Retrace your footsteps

As a photographer it’s easy to fall into the age-old trap of believing that all you need is the latest and most up-to-date-gear to feel happy with your work. This simply isn’t true. My two main work-horse cameras are the trusty old Canon 5D mk3 and the recently-replaced Canon 6D; both, technically, great cameras; however, having owned and used both of these cameras heavily for the last 3 years, I can’t help but feel that they both lack a photographical soul. This may be down to me being stuck in a rut, or (more likely) because I’m getting bored of the throwaway nature of modern photography: Simply being able to take thousands of digital photographs in a day and then being able to just use the best ones, or in some cases editing the best of a bad bunch into something usable, isn’t the spirit of photography.5D399

A year or so ago I picked up an old 35mm Camera from the Break! Charity Shop on Drayton Road for the princely sum of £10, not knowing whether it would actually work; or if it did, if I’d actually get any enjoyment out of using it. I think I secretly knew I would. The camera in question was a dusty old Canon EOS 500 from 1993 and, handily, most of the current Canon lenses and flashes bolt straight on and work; as does the auto-focus – Bingo! This meant I could just bolt my existing lenses onto the body and get shooting.

Firstly though, I had to find somewhere that sold 35mm Camera film, and do a bit of research into where I could get this archaic format processed and scanned. This turned out to be easier than I expected, if not a little more expensive than I had reckoned on. Buying the film and getting it processed costs more than what I paid for the actual camera. Hey-ho, retro-cool doesn’t come cheap!

The lovely lady in Jessops pulled a dusty old basket out from under the counter that looked as if she’d found the selection of old films at an old Car boot, and had decided to sell them to make a bit of extra income on the side. Thankfully the date-stamps on the sides of the boxes proved my assumptions about her dodgy-dealings wrong.

As it turns out, my £10 had bought me a temperamental old beast of a camera. As long as the shutter speed is kept in the region of less than 1/50th of a second, all is good; however, shooting at most normal daytime speeds gives erratic results. It turned out that there is some sort of oily-looking residue on the shutter curtain that interferes with fast (or normal) shutter speeds. A recent 24 exposure test-film only gave 18 usable pictures (some of which appear in tonight’s blog) some of which were more luck than than judgement. The plus side of this experiment was that I figured out what the problem is and how to work around it. With this in mind I’ve since bought a 36-exposure Black and white film roll that I will dedicate solely to moody landscapes where I’ll try and drag out the shutter speeds to cope with the camera’s handicap. This roll of film cost me £10, so it better well work out.    Blog update and pictures to follow, that is if it doesn’t all go tits up and I end up throwing the battered old 500 in the sea at Happisburgh.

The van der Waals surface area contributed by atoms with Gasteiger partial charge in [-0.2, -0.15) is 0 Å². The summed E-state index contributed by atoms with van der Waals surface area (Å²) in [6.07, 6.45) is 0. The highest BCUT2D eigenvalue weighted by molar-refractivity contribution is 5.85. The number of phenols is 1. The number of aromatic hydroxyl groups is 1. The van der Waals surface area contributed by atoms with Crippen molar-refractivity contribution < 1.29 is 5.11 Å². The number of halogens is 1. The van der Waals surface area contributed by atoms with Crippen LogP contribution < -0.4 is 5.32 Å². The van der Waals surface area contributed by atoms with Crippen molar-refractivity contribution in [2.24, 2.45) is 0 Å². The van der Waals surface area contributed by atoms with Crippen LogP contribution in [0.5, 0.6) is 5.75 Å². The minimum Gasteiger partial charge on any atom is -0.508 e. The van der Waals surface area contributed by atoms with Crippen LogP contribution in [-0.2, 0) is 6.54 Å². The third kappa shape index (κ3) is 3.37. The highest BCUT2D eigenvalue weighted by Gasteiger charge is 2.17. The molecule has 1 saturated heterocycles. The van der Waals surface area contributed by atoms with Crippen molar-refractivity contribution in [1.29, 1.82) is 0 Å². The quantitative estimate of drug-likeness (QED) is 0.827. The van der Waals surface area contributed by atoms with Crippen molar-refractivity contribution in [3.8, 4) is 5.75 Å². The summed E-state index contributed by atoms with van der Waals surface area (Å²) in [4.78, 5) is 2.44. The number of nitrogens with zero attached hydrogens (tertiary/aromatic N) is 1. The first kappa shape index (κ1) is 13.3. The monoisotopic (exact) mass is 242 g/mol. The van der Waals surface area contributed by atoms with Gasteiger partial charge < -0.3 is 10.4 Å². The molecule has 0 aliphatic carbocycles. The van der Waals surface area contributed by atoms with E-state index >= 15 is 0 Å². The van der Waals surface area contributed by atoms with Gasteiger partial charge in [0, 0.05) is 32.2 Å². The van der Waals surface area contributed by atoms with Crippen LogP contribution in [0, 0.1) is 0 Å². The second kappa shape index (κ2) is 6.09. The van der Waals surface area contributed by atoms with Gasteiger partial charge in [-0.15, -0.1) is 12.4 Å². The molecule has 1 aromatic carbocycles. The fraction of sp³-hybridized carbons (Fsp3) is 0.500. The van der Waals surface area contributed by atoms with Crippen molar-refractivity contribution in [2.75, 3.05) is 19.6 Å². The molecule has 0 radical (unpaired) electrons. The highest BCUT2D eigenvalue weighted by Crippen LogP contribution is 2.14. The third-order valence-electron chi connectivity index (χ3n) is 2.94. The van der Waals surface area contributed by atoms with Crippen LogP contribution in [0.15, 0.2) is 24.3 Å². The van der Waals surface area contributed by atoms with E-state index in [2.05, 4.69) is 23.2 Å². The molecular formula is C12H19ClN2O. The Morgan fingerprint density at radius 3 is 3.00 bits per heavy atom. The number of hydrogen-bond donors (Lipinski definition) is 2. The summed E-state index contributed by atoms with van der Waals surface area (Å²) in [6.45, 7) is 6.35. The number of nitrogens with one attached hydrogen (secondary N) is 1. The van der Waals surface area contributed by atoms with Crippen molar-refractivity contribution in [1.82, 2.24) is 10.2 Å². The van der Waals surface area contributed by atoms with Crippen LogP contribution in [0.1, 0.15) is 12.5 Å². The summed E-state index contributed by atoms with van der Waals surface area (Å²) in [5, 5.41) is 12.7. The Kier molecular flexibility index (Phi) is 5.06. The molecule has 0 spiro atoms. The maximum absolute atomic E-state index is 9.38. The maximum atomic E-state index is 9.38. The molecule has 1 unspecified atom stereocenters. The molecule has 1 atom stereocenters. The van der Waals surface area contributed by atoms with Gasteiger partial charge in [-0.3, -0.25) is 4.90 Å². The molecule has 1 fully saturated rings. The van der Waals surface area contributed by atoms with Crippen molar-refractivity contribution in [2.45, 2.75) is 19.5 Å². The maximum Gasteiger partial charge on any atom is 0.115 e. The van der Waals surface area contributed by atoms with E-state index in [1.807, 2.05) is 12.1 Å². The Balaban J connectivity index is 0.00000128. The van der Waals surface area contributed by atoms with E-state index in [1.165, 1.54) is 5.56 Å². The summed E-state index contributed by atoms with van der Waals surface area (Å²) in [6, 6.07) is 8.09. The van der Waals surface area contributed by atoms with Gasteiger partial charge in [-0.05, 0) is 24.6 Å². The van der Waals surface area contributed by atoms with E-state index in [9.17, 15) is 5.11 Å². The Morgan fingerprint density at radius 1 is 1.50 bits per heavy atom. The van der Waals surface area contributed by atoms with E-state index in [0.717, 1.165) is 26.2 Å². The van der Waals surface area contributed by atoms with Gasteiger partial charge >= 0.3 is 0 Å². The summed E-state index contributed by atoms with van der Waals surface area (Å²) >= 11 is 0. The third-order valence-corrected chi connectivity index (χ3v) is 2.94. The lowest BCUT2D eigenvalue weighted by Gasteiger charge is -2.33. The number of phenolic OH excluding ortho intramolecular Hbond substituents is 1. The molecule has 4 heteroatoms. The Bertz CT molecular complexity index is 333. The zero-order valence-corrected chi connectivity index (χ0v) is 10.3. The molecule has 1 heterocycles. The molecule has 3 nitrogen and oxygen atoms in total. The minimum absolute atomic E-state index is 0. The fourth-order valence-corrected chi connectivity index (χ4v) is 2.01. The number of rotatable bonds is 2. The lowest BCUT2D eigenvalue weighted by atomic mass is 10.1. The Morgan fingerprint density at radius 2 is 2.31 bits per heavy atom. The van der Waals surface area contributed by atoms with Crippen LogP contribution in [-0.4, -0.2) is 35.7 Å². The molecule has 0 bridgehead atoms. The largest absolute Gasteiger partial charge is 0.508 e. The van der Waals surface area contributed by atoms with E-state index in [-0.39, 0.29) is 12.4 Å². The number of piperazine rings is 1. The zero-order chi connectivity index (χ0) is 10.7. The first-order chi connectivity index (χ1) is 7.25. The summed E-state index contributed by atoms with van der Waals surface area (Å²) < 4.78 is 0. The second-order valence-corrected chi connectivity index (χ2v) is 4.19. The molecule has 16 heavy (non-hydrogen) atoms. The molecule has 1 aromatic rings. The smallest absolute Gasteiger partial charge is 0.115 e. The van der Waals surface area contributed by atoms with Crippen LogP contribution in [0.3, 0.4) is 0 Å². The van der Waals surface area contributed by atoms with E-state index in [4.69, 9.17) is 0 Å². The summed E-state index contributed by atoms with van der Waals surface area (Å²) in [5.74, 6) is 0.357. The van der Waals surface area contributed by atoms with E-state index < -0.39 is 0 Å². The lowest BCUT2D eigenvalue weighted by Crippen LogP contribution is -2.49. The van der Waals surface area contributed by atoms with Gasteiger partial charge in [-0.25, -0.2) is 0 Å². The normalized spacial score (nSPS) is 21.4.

Back to the photography, I spent the last few days carrying the old EOS 500 around the City looking for something that might make for a great film-inspired photograph. This proved harder than I expected. One thing I did notice whilst carrying this old relic around with me was the amount of hipster, mirrorless camera owners looking at it and trying to figure out what body it was, which made me smile.

As I walk about our fine City, I see a lot of life situations that in my mind would make for great photography; however, actually pulling these photographs off in real life is less-than-easy. For example, the two rough-and-ready market stall employees I spotted enjoying a fag break over a battered old telephone exchange box on Gentleman’s Walk would have made for a great photograph, if I could have gotten away with taking it on my lunch break; sporting a shirt and tie and looking like a professional, wannabe-hipster. I suspected that trying to explain to them that I was trying to be retro with film wouldn’t have helped the situation much and didn’t take the picture. Some people can pull that type of photography off. I can’t, or dare not chance my arm at trying.

What did strike me about going back and using an old film-fed SLR was that with a 24 exposure-roll of film, you really do treasure each and every shot. Extra care is taken to frame the shot properly, consider the composition and horizons, take into account the rule of thirds (and all those boring photography cliches) and think deeply about the point of the photograph in the first place. Just as you should with a modern, digital DSLR; and this is partly the reason I decide challenge myself with film every now and again. It reminds me about what the art of photography is (or was) and why we – as photographers – continue to do it.

Anyway, enough of Lidl-beer-fuelled-ramblings, here are a few shots taken on film over the last few days on that old EOS 500; a couple of which were shutter-failure recoveries (hint – they’re black and white):5D32

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I have a lot of love for this last, under-exposed shot of a spiral staircase near the market. It reminds me of the really old photographs of Norwich you see if you’re lucky enough to stumble upon them, only it was taken yesterday on the 29th June, 2017: 5D35

Thanks once again for reading and look forward (exciting stuff!) to my 36-exposure Black and White film test results, coming soon. If they come out that is…

Stu.

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